Originally, when Spike Lee spoke up against the lack of black soldiers in World War II movies, igniting a feud with heavyweights the Coens and Clint Eastwood in doing so, you could almost pass it off as Lee doing what he does best — trying to get some free publicity for his own upcoming WWII movie “Miracle at St. Anna”. With the film, about four black soldiers caught behind enemy lines during the war, set for a September 28 release, Lee is once again making noise, this time bemoaning his lot in life, and how The Man is still trying to keep him down. His argument? His “Miracle at St. Anna” is so brilliant (in fact, it might just be the greatest movie ever made, apparently), that the Academy Awards will still find a way to NOT nominate it for an Oscar. Or so says Spike.
He tells King Magazine (named after Spike, the King of Moviemaking, I am told):
“My wife Tonya told me I may have hurt my chances with the Clint Eastwood stuff… They (Oscar voters and Academy bosses) take everything into account with me. They take into account that I like the Knicks or that I’m in New York.” Lee is adamant the fact he’s a Big Apple guy has cost him an Oscar Best Director nomination in the past: “If you did a survey, the bulk of the people who vote in the Academy are in Los Angeles. There’s definite bias, considering that my films are typically New York-based.” He’s still upset that his Do The Right Thing movie wasn’t even considered for an Oscar the year Driving Miss Daisy claimed Best Film.
He adds, “Nobody is watching motherf**king Driving Miss Daisy today. Do The Right Thing is being taught in classes at major universities and high schools all over the world. That’s how you’re supposed to test art. Does the work stand up?”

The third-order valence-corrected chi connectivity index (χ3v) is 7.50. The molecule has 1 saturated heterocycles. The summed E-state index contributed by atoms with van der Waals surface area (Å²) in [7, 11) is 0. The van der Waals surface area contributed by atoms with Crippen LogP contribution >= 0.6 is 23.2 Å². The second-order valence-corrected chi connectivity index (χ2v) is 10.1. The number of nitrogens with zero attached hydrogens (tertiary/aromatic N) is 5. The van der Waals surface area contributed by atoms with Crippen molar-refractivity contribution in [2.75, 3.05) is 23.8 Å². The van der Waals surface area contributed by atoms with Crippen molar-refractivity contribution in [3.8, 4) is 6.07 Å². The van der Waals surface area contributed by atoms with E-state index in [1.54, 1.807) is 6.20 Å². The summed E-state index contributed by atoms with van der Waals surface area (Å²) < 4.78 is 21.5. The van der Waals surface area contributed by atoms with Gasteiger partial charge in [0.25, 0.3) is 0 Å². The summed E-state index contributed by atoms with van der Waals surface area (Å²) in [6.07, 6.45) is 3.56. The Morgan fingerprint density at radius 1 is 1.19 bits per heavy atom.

Spike Lee is right. “Do the Right Thing” is such a great movie that one of my teachers made us watch it and write a whole essay on it back in High School. Which was kind of odd, since it was gym class. But I guess that just goes to show you how great “Do the Right Thing” is, right?
Lee’s “The Miracle at St. Anna”, by the way, is getting terrible reviews.
The Hollywood Reporter practically slices it in half:
Ultimately, the film is an unsavory blend of the sentimental and melodramatic. The subplot of the psychologically injured Italian boy and his “chocolate giant” is never persuasive. In fact, the whole episode is downright embarrassing. The Italian woman, her fascist dad and indeed all the villagers are like bad memories summoned from vintage World War II movies. And having the woman parade topless before an American soldier is pure male fantasy.
None of the characters comes to any kind of life in the writing. Each has but a single dimension with little to distinguish one from another. The story meanders, almost absurdly so, once the quartet get stranded in the medieval village. Certainly if Lee wanted to cut the film a bit before its release, he has ample places to begin.
And those were the good parts!
Spike Lee’s intent to pay tribute to the role of black soldiers in WWII is honorable, but the film is poorly conceived and executed, unfolding as a sprawling, overlong, dull saga that’s shapeless both narratively and visually.
Another guy name Cole Smithey, aka “The Smartest Film Critic in the World” wasn’t feeling it, either:
This is a war movie that’s all over the place. Its performances range from disappointing to mediocre in an overlong film that’s more likely to give you a headache than any sense of thematic resolve.
Hey, who am I to argue with the smartest film critic in the world? I’ll leave that up to Katey Rich of Cinemablend, the lone positive reviewer as of this writing. She seems to like it. Maybe. Well, she seems to hedge her bets an awful lot.
Miracle at St. Anna could have been better written and better edited, and someone should have raised a red flag on its weird, supernatural conclusion. But it’s fascinating in its messiness, its willingness to follow tangents and rhetoric in order to tell a broader story, about a lot of people trapped in one place at one time near the end of an awful war. St. Anna is probably too strange and unwieldy to become the classic that Lee wants it to be, but it’s a worthy stretch for the director, and a noble attempt to revisit forgotten history.
160 minutes of Spike Lee’s version of World War II comes to you September 28. Everyone needs to go out and buy their tickets now. Unless, of course, you’re a racist. You’re not a racist, are you?
Below: “I’m telling you guys, I’ve had it up to HERE with The Man trying to hold me down.”